How hot is podcasting? Stupid V.C. money hot.
Money is chasing money. Podcast advertising expanded at a 48 percent rate last year, and it’s forecast to grow about 25 percent a year through 2020. By that point, it would be approaching half a billion dollars in annual ad revenue. That growth is rising from a small base, yes, but it’s very reminiscent of the old Interactive Advertising Bureau charts of Internet advertising we saw at the turn-of-the-century: tiny numbers growing explosively.
We can mark 2016 as the year the podcast business came of age.
And indeed, almost everybody and their grandmother has a podcast: from the always-engaging and thoughtful New Yorker podcasts to the versatile Guardian podcasts… Even Alec Baldwin is podcasting (and it’s good, too).
Podcasts are quick and cheap to produce; they are portable and on-demand (you can listen to them on your smartphone and tablet, when you want); they make communication more personal and help you deliver your marketing message more efficiently.
Podcasting has found its place within the inbound marketing philosophy, but has it found its place in the translation industry? It seems so, even if in a rather demure way for now. You can judge for yourselves: Here is the list of the most popular translation magazines for your ears.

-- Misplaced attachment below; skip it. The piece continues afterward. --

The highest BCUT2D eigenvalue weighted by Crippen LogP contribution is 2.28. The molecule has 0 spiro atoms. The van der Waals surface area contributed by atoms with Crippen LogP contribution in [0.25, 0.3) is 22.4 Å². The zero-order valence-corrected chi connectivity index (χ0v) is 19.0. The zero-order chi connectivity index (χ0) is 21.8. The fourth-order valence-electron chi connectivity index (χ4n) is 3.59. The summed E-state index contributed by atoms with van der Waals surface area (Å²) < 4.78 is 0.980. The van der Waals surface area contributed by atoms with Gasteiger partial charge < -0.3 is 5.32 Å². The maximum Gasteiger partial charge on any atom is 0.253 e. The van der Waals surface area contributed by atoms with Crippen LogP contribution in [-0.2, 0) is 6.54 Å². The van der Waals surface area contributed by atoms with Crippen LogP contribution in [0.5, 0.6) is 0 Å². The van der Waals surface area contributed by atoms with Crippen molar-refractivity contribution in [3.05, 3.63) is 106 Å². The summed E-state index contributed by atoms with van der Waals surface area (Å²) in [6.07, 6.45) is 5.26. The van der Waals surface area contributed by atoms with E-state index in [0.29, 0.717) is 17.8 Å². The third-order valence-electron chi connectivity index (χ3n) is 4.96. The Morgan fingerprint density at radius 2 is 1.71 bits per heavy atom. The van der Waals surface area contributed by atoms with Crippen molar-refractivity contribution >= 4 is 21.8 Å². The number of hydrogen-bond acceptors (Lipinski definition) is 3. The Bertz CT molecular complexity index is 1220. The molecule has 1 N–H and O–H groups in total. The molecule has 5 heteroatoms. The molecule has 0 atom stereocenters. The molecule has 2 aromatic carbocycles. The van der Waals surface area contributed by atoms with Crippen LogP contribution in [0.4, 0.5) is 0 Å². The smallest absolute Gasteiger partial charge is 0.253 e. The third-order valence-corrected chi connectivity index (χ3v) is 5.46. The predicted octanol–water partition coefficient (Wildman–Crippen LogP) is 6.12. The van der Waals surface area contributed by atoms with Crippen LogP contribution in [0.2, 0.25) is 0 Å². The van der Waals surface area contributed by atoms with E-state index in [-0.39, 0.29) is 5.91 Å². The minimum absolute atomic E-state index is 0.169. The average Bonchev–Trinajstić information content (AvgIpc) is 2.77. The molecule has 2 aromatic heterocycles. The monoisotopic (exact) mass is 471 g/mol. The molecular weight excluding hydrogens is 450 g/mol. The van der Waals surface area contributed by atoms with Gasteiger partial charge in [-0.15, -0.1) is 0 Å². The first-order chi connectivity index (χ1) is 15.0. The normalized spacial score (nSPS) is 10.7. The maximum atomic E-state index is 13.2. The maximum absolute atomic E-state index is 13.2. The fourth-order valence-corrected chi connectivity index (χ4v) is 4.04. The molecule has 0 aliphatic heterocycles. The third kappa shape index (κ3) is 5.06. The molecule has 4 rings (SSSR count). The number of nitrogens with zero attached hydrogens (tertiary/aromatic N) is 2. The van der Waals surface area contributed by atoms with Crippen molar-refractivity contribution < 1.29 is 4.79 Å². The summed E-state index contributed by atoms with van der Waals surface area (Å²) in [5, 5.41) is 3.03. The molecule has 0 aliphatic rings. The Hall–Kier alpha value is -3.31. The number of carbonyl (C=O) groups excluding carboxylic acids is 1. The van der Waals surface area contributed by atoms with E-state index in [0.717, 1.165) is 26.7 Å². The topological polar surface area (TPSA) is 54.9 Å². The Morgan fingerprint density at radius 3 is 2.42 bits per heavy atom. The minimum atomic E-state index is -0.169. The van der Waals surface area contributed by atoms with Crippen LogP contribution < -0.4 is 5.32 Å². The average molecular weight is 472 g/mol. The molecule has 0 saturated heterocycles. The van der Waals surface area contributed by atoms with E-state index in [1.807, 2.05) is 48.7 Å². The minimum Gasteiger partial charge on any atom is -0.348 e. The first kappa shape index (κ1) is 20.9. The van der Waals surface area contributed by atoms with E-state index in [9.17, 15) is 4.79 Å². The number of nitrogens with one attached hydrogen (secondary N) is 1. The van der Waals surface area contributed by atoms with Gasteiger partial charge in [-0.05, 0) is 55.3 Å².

Speaking of Translation is an occasional podcast series by Eve Lindemuth Bodeux and Corinne McKay, and it’s aimed mainly at freelance translators. The topics covered vary from how to write a great CV to tips on how to manage the holidays as a freelancer, from self-publishing to working in perfect harmony with translation agencies. It’s a good starting point for the newbies in the translation industry.
Marketing Tips for Translators collects marketing advice from translators and industry experts. Hugely popular among freelancers, this podcast series by Swedish translator Tess Whitty has won the Proz.com Community Choice Award for 2014, 2015, and 2016 and boasts over 100,000 downloads since the debut in January 2014.
Translator City Radio is hosted by Zingword’s founders, Gil Michel and Robert Rogge. FYI, Zingword is a platform claiming to offer “Simply marvellous tools for translators. Zingword is the new and easy to use CAT tool – you won’t have to relearn everything.” Some well-known experts (like Richard Brooks and John Moran) have already joined the podcast and said their piece on the most popular topics. The last episode is from 2016. Let’s hope there’ll be more.
Translation Confidential is hosted by Argo Translation and is aimed both at translators and translators buyers.
Lingthusiasm, hosted by Gretchen McCulloch and Lauren Gawne. Some episodes are available for free and others are paid content. Topics range from swearing to linguistics book reviews, from hypercorrection to conlangs.
The Russian Word’s Worth – This is a great collection of articles written by Michele Berdy, an American journalist who has been a Moscow resident since 1978, also has a podcast version on the same page.